Jump to content
Forums forums
PRIMETIMER
Athena

The Baking Topic

Recommended Posts

@Blixie I made that cake as my birthday cake this year! I didn't split the layers (so it was two rather than four) and halved the frosting, and it was still a little much. In the best possible way, though.

Share this post


Link to post

It depends on the type of recipe. Things like cobblers can easilyntake a huge reduction in sugar. Items like cakes depend on sugar for its structure.  Breads can take less. So, can you post what you are baking?

Edited by ethalfrida
  • Like 1

Share this post


Link to post

It depends on the type of recipe. Things like cobblers can easilyntake a huge reduction in sugar. Items like cakes depend on sugar for its structure.  Breads can take less. So, can you post what you are baking?

 

I'd love to make banana, bluberry, cranberry or apple bread without ANY sugar (depending ONLY on the fruit for sweetening).  Is this possible?  What about reduced sugar brownies or cakes?  How much reduction can those take?  I know that less sugar IS possible, since European cakes are less sweet.

  • Like 1

Share this post


Link to post

I'd love to make banana, bluberry, cranberry or apple bread without ANY sugar (depending ONLY on the fruit for sweetening).  Is this possible?  What about reduced sugar brownies or cakes?  How much reduction can those take?  I know that less sugar IS possible, since European cakes are less sweet.

This hilarious... I googled for some information and found the post below. Funny thing, I did exactly what you are going to do and found a post I'd done at Chowhound! I am pearlyvictoria. http://www.chowhound.com/post/reduce-sugar-baking-recipe-wrecking-entire-dish-savoury-834832

Edited by ethalfrida
  • Like 1

Share this post


Link to post

I have what is probably a really stupid question, but I'm new this baking thing and still learning. I'm making a pecan pie for the first time and making the pie crust from scratch, too. My question is, do I bake the crust first (i.e., before I fill it with the pie batter and bake that)?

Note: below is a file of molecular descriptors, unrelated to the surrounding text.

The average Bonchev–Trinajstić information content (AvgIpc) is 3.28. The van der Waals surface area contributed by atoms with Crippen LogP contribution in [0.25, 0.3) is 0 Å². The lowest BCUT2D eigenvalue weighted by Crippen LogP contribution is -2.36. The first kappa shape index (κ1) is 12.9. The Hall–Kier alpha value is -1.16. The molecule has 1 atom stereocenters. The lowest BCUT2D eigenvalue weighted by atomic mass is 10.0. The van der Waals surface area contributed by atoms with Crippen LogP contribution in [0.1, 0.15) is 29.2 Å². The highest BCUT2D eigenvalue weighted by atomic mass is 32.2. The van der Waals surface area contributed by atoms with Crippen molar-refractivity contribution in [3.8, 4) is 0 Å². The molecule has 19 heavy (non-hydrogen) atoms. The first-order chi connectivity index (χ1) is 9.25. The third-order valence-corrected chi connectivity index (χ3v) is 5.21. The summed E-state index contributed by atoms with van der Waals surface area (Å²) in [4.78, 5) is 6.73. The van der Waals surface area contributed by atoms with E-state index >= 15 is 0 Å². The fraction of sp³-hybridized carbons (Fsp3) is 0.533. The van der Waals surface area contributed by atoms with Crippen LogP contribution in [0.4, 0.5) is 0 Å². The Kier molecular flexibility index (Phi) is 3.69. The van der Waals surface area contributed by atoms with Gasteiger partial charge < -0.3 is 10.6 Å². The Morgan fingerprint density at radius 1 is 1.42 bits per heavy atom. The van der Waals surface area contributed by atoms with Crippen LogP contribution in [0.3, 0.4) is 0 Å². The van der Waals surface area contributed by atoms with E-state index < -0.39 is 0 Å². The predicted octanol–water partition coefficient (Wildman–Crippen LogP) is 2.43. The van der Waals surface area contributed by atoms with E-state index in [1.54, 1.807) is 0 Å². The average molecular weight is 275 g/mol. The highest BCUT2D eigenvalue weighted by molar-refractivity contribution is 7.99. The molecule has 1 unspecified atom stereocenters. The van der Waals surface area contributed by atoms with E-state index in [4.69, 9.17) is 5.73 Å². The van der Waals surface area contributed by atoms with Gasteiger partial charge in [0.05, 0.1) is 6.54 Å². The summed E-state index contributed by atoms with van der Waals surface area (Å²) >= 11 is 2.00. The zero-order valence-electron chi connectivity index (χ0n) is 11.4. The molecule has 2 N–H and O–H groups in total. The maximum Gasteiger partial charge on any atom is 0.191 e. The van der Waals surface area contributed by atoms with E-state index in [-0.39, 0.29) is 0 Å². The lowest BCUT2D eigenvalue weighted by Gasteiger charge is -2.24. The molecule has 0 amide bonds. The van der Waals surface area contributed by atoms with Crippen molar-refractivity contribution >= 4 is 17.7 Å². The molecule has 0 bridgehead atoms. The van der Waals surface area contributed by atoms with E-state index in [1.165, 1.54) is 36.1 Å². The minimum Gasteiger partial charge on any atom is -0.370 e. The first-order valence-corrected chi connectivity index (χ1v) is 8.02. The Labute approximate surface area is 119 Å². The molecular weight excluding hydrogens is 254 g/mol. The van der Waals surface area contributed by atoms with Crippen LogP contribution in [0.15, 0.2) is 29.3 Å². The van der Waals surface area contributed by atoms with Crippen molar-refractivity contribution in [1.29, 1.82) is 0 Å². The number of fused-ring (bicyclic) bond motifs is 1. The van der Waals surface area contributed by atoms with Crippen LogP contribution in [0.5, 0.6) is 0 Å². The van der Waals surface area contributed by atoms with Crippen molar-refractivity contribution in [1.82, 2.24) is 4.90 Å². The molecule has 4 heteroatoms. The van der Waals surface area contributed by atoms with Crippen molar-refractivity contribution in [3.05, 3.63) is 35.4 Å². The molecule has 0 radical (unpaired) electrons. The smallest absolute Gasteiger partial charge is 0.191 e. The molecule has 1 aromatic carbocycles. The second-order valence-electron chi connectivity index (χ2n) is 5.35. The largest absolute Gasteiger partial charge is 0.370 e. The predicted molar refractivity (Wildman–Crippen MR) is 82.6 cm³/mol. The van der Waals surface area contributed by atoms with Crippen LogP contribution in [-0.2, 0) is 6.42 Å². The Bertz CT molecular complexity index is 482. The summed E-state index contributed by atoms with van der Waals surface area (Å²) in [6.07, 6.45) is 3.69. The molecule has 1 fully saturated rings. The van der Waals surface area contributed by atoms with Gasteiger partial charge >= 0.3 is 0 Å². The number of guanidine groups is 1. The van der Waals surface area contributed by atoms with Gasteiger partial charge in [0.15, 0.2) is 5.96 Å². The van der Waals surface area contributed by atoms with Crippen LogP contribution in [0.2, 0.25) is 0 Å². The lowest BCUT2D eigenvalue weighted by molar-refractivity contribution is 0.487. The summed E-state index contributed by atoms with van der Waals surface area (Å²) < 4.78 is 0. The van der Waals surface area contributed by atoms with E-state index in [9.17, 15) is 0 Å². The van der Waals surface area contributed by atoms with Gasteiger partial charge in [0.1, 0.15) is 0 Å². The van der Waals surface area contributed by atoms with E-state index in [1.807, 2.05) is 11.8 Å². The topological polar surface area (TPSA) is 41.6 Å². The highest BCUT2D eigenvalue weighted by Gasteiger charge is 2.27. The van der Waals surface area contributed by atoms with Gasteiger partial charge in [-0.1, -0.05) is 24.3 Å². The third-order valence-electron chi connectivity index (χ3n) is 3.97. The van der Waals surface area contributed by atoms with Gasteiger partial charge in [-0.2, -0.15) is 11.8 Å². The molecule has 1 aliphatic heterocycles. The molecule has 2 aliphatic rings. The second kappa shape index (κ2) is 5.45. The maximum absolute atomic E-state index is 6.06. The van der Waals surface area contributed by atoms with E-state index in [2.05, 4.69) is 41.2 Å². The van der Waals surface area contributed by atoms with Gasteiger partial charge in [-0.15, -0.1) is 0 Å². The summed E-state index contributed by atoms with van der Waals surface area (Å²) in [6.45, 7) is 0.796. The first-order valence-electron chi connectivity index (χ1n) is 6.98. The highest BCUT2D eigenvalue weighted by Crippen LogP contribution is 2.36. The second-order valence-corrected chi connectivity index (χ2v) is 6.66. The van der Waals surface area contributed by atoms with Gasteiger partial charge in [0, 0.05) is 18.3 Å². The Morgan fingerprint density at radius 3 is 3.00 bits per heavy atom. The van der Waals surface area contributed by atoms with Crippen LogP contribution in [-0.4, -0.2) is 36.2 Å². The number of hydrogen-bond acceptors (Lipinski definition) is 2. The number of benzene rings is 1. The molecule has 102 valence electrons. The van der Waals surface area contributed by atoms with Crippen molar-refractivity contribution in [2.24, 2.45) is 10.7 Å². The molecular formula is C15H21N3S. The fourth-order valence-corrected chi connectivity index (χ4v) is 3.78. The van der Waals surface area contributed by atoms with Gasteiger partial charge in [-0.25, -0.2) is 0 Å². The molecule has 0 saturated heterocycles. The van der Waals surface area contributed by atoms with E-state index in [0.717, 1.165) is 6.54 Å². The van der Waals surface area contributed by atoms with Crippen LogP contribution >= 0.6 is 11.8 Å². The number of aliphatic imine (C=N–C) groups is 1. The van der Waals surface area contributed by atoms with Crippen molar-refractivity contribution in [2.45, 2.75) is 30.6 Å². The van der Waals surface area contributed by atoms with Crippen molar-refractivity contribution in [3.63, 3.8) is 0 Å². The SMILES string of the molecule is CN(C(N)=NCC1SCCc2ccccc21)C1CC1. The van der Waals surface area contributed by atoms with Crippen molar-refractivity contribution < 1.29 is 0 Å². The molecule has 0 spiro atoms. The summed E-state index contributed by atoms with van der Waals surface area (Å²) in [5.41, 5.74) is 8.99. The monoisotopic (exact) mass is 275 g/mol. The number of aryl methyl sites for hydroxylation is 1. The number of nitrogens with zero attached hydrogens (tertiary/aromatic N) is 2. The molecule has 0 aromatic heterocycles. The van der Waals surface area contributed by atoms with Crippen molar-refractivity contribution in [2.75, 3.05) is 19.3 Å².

Share this post


Link to post

I have what is probably a really stupid question, but I'm new this baking thing and still learning. I'm making a pecan pie for the first time and making the pie crust from scratch, too. My question is, do I bake the crust first (i.e., before I fill it with the pie batter and bake that)? 

 

This depends on the recipe/filling. Generally, it's always safer to pre-bake then not pre-bake. I won't do it for fruit pies, but for most other things, a light baking of the crust doesn't hurt.

  • Like 2

Share this post


Link to post

I have what is probably a really stupid question, but I'm new this baking thing and still learning. I'm making a pecan pie for the first time and making the pie crust from scratch, too. My question is, do I bake the crust first (i.e., before I fill it with the pie batter and bake that)?

Pre bake it. With a very wet filling like pecan it will help to make sure the crust is completely baked through and doesn't get soggy. Same for pumpkin and any kind of pie with a custard filling. The only pies I don't always pre-bake are fruit pies with a top and bottom crust but even then often do if the fruit is really juicy.

If you pre-bake, keep an eye on the crust at the rim of the pie plate. It may start to get too dark towards the end of the baking time. Just cover the crust only with aluminum foil - I make a ring out of foil to fit over the crust. Make the foil ring before you put the pie in the oven so you have it at the ready. I learned that the hard way!